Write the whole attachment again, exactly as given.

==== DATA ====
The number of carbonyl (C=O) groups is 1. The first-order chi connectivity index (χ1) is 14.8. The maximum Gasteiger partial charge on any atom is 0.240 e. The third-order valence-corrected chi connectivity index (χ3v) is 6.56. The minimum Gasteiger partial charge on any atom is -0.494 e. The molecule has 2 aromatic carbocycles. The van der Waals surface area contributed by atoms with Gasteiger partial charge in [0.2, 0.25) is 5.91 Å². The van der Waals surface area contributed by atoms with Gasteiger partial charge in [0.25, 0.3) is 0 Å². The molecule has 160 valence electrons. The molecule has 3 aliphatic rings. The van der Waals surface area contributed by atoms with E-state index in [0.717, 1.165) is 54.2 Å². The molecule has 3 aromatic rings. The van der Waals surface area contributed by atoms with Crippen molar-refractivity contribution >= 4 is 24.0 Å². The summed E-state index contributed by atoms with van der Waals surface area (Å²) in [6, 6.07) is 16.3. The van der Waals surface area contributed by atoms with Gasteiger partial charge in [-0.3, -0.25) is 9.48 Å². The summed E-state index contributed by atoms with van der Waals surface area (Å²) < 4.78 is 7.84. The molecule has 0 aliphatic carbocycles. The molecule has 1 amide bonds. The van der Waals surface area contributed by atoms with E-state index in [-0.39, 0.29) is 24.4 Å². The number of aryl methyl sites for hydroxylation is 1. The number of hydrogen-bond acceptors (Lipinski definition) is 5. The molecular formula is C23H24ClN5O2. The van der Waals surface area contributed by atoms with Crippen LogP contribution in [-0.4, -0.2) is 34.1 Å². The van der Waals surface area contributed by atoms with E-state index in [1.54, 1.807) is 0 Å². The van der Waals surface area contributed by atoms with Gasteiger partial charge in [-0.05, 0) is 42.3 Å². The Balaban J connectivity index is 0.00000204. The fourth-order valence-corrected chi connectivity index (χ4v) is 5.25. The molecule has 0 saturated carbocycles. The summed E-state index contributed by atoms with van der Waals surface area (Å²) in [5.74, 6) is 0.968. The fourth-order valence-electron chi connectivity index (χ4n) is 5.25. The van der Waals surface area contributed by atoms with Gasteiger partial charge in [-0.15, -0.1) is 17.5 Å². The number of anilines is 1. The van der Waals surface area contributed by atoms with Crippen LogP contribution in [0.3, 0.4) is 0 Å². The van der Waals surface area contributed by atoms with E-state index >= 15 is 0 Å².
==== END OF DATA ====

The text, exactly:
The number of carbonyl (C=O) groups is 1. The first-order chi connectivity index (χ1) is 14.8. The maximum Gasteiger partial charge on any atom is 0.240 e. The third-order valence-corrected chi connectivity index (χ3v) is 6.56. The minimum Gasteiger partial charge on any atom is -0.494 e. The molecule has 2 aromatic carbocycles. The van der Waals surface area contributed by atoms with Gasteiger partial charge in [0.2, 0.25) is 5.91 Å². The van der Waals surface area contributed by atoms with Gasteiger partial charge in [0.25, 0.3) is 0 Å². The molecule has 160 valence electrons. The molecule has 3 aliphatic rings. The van der Waals surface area contributed by atoms with E-state index in [0.717, 1.165) is 54.2 Å². The molecule has 3 aromatic rings. The van der Waals surface area contributed by atoms with Crippen molar-refractivity contribution >= 4 is 24.0 Å². The summed E-state index contributed by atoms with van der Waals surface area (Å²) in [6, 6.07) is 16.3. The van der Waals surface area contributed by atoms with Gasteiger partial charge in [-0.3, -0.25) is 9.48 Å². The summed E-state index contributed by atoms with van der Waals surface area (Å²) < 4.78 is 7.84. The molecule has 0 aliphatic carbocycles. The molecule has 1 amide bonds. The van der Waals surface area contributed by atoms with E-state index in [-0.39, 0.29) is 24.4 Å². The number of aryl methyl sites for hydroxylation is 1. The number of hydrogen-bond acceptors (Lipinski definition) is 5. The molecular formula is C23H24ClN5O2. The van der Waals surface area contributed by atoms with Crippen LogP contribution in [-0.4, -0.2) is 34.1 Å². The van der Waals surface area contributed by atoms with E-state index in [1.54, 1.807) is 0 Å². The van der Waals surface area contributed by atoms with Gasteiger partial charge in [-0.05, 0) is 42.3 Å². The Balaban J connectivity index is 0.00000204. The fourth-order valence-corrected chi connectivity index (χ4v) is 5.25. The molecule has 0 saturated carbocycles. The summed E-state index contributed by atoms with van der Waals surface area (Å²) in [5.74, 6) is 0.968. The fourth-order valence-electron chi connectivity index (χ4n) is 5.25. The van der Waals surface area contributed by atoms with Gasteiger partial charge in [-0.15, -0.1) is 17.5 Å². The number of anilines is 1. The van der Waals surface area contributed by atoms with Crippen LogP contribution in [0.3, 0.4) is 0 Å². The van der Waals surface area contributed by atoms with E-state index >= 15 is 0 Å².